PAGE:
The House will vote this week on the most aggressive pending legislation targeting “forever chemicals” as its bipartisan proponents seek additional Republican support.
H.R. 2467, the “PFAS Action Act,” would escalate a federal crackdown on per- and polyfluoroalkyl substances and ramp up pressure on EPA to take action on the controversial family of chemicals. The House Committee on Rules will meet today to set parameters for debate on the bill.
Co-sponsored by Michigan Reps. Debbie Dingell, a Democrat, and Fred Upton, a Republican, the bill is among the most significant actions on PFAS likely to be considered this year. In comments made last week at a PFAS-focused conference hosted by the Environmental Working Group, Dingell argued that passing her bill is a matter of urgency (Greenwire, July 15).
“Here’s a reality: We do not have another minute to waste,” she said. “We have to act, now.”
Under the legislation, both PFOA and PFOS — the two most researched PFAS — would be promptly regulated under the Safe Drinking Water Act. They would also be designated as hazardous substances under federal Superfund law, in addition to a variety of other measures.
EPA has already begun the process of regulating those chemicals in drinking water, in addition to mulling hazardous substance designation under the the Comprehensive Environmental Response, Compensation, and Liability Act. But H.R. 2467 would also give the agency a five-year period in which to decide whether to extend those regulations to the entire family.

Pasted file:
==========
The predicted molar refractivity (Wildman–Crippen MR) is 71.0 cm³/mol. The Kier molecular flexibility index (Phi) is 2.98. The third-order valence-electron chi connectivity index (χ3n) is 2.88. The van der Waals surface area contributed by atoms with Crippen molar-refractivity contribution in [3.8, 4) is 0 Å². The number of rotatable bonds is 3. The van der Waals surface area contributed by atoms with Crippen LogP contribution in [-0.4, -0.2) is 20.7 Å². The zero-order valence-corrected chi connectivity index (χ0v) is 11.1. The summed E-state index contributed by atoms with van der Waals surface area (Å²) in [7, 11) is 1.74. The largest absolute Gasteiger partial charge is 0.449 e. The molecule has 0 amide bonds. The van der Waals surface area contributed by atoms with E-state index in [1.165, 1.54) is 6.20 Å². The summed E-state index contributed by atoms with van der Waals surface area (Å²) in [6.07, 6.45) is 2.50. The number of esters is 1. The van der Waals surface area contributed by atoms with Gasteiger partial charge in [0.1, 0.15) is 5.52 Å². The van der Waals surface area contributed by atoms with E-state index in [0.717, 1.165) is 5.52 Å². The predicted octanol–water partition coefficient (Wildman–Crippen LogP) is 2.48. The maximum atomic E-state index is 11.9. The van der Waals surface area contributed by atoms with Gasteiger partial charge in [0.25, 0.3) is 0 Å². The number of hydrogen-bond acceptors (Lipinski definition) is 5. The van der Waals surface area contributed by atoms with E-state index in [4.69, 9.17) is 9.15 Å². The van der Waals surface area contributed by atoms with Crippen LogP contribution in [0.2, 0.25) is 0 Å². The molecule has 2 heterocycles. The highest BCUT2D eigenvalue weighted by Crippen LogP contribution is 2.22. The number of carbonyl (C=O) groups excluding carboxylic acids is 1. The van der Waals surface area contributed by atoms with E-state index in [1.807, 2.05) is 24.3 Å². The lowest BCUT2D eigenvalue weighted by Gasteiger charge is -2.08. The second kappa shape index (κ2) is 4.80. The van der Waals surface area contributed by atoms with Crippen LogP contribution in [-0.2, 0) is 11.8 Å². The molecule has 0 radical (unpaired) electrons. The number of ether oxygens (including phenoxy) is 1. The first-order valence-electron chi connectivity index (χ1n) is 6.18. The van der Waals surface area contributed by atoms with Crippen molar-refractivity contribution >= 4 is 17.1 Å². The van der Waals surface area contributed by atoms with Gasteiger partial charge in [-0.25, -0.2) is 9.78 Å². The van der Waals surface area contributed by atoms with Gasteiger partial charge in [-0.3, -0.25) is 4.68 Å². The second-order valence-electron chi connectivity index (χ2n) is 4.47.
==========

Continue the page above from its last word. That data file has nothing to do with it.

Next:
That possibility has ignited fire among some Republicans. In heated committee hearings, a number of GOP lawmakers argued the bill would lead to a “de facto ban” on PFAS (E&E News PM, June 16). Some also asserted that the legislation would imperil uses of the chemicals in items like masks worn to prevent the spread of COVID-19 (E&E Daily, July 13).
Such resistance foreshadows the bill’s upcoming hurdles. The legislation cleared the House in the last session with bipartisan support — before stalling in the Senate as it faced a veto threat from former President Trump. This go-round, the bill has retained the support of Republicans like Rep. Brian Fitzpatrick of Pennsylvania, who is a co-sponsor.
But Dingell was blunt about the need for increased Republican backing in her appeal last week. “We need you to help make sure we’re getting more Republican votes,” she told conference-goers as she encouraged them to contact their representatives.
Fitzpatrick, who spoke at the same conference, similarly cautioned against a “patchwork” approach to PFAS legislation that has already cropped up as more and more states seek to crack down in lieu of federal guidance. The Pennsylvania Republican asserted that Congress will need to lay out a foundation to provide some stability as regulations unfold in certain states.
Rep. Dan Kildee (D-Mich.) echoed his colleague across the aisle and maintained Congress is the only legislative body equipped “to meet the challenge at scale” and give state and municipal governments direction.
“The actual price of failure is far greater than the cost of correction,” said Kildee.
Schedule: The Rules meeting is Monday, July 19, at 2 p.m. in H-313 Capitol and via webcast.